Whilst on holiday in South East Asia, I came across two incredible companies. In each case, the proprietors and I chatted about how customers find businesses – and how businesses could find the right customers. See, in Cambodia, places routinely emblazon TripAdvisor signs in huge font outside their establishments to pull in the tourists. Even if it’s a 3.5 star review, it goes up on corrugated plastic on a sandwich board outside – I found the whole thing very interesting, as both the businesses below chose not to go that route.

Though I am not a big business CEO (yet!) I have been lucky enough to talk frankly with some pretty big movers and shakers in technology, manufacturing and more as part of my job. And tea and good food makes me very talkative. I was particularly intrigued by the places below because there was an extra element to them: the idea of running a small business with a degree of social responsibility built in.

Place 1: Haven, Siam Reap, Cambodia

Haven Restaurant is run by a formidable couple who after holidaying in Cambodia, decided to sell everything they owned, and pack in Switzerland for the ‘wet and sweat’ combo of Siam Reap – beloved home to Angkor Wat and hundreds of smaller temples. Sarah and Paul braved the complexities of setting up a business in a foreign country. They built (and now run)  a chilled-out restaurant that serves tasty cuisine at a reasonable price for tourists – the place also happens to train young adult orphans as apprentices as part of its business model. As well as a salary, graduates gain the skills required for re-employment, and have all their tips saved in a bank account so they also get a lump sum at the end of their year’s training.

The food is good too. So I asked if Haven could make me a fresh Vietnamese roll that I could triumphantly unpack and eat while everyone else looked on with undisguised jealousy. It occurred to me – if I (and other lovers of tasty food) could be discerning enough to seek out good restaurants then clearly we would be prepared to pay for a nice packed lunch. I suggested this to Stef, one of the staff members between mouthfuls of baked Oreo cheesecake.

My business-minded companion added that this is actually a well known strategy – to ‘expand into related revenue streams’ outside a business’s limitations – for example, in a restaurant, you can only sell to people physically sitting in a space, and when they are full of food and drink, that’s it. So, restaurants can offer cookbooks, hampers, packed lunches, food delivery, you get the idea. I’ll update this blog if I hear they’ve decided to do that – because my lunch was indeed triumphant.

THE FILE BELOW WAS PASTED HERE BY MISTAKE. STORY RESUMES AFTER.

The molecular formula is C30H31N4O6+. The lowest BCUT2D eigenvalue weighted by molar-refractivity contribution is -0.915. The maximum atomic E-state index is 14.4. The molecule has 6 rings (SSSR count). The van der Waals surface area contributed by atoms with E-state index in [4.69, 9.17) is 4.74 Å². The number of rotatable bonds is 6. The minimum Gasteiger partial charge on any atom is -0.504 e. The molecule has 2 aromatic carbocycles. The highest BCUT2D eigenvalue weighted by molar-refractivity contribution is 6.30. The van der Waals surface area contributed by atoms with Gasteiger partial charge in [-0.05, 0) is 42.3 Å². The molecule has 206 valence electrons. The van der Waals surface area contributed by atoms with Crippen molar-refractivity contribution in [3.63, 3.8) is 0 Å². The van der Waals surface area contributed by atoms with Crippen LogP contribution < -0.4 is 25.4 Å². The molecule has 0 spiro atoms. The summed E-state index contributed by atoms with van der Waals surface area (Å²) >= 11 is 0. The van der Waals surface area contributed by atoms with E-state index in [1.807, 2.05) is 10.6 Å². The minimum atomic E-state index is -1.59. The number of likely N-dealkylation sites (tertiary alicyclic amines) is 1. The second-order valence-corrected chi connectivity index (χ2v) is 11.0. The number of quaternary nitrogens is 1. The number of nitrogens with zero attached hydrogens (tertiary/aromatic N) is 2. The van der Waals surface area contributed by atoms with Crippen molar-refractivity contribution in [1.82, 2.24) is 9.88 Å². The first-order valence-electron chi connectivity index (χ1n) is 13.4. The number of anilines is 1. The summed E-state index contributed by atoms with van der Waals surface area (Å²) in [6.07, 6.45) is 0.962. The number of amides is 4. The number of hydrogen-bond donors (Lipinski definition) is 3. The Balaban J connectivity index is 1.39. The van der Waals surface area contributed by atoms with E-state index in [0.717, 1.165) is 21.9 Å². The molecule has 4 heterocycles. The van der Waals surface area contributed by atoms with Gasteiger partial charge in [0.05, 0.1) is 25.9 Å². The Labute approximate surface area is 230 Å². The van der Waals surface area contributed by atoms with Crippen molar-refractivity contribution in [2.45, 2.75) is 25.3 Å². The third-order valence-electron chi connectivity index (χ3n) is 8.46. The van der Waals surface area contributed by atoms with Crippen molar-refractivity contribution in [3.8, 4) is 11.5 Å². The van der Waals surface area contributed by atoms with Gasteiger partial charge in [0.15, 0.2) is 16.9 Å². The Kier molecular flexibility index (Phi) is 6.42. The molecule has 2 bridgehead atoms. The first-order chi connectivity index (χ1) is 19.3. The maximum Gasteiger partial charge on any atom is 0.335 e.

Above: Pictures from Siam Reap, Cambodia

Place 2: Reaching Out Teahouse, Hoi An, Vietnam

A beautiful coastal resort, Hoi An is liberally scattered with tourists who forgive the ‘theme park’ nature of the Old Town because of its beauty and tranquility, that is, on certain days when they close the tiny streets off from motorcycles.

Side note: People who spend enough time with me know I have a serious thing for tea – notably pu-erh and oolong as well as good old builders (without sugar), not forgetting what I like to call a Picard (Earl Grey, Hot). These long-suffering types have accepted that passing a teahouse for me is pretty much impossible. They are resigned to the fact that, left to my own devices,  I am happy to consume tea until there is no tea left. Small wonder then, that the Reaching Out Teahouse and I were destined to cross paths. An artisan teahouse, complete with artisan biscuits. As far as I was concerned, this was where I would sit for the rest of the day. And so I watched the sun set, slowly bloating myself with delicious, high-quality tea.

Time passed. After a vast and quite frankly impressive quantity of tea – in many forms –  was absorbed, one of the owners of the social enterprise, Quyen, came to say hello. She explained that the staff here are deaf or speech-impaired, which is why it is in fact a silent teahouse. Everyone communicates with smiles, gestures, or wooden blocks with writing in English on one side for the customer which is held up to summon the staff member.  By the way, it wasn’t just the contentment gained from silently enjoying tea and biscuits which made me fall in love with this place. It’s also that the Single Estate Oolong tea might be among the best I have ever tasted. Readers of the previous paragraph will realise that is a very, very big data set indeed.

Above: Pictures from Hoi An, Vietnam

I like the “Good Business” business model!

Both places were so delightful, I visited them twice. And, in both cases, this was mainly because service and product were outstanding. I came away with the feeling that if places just had a good idea and ethical ‘feel good’ factor it might get people visiting – but repeat custom and earnest recommendations will only come if the product is ultimately desirable regardless of any worthy underpinnings. I wish both Haven and the Reaching Out Teahouse the best of luck in their endeavours.

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Above: Pics from the Heaven & Earth Bicycle Trip, Vietnam

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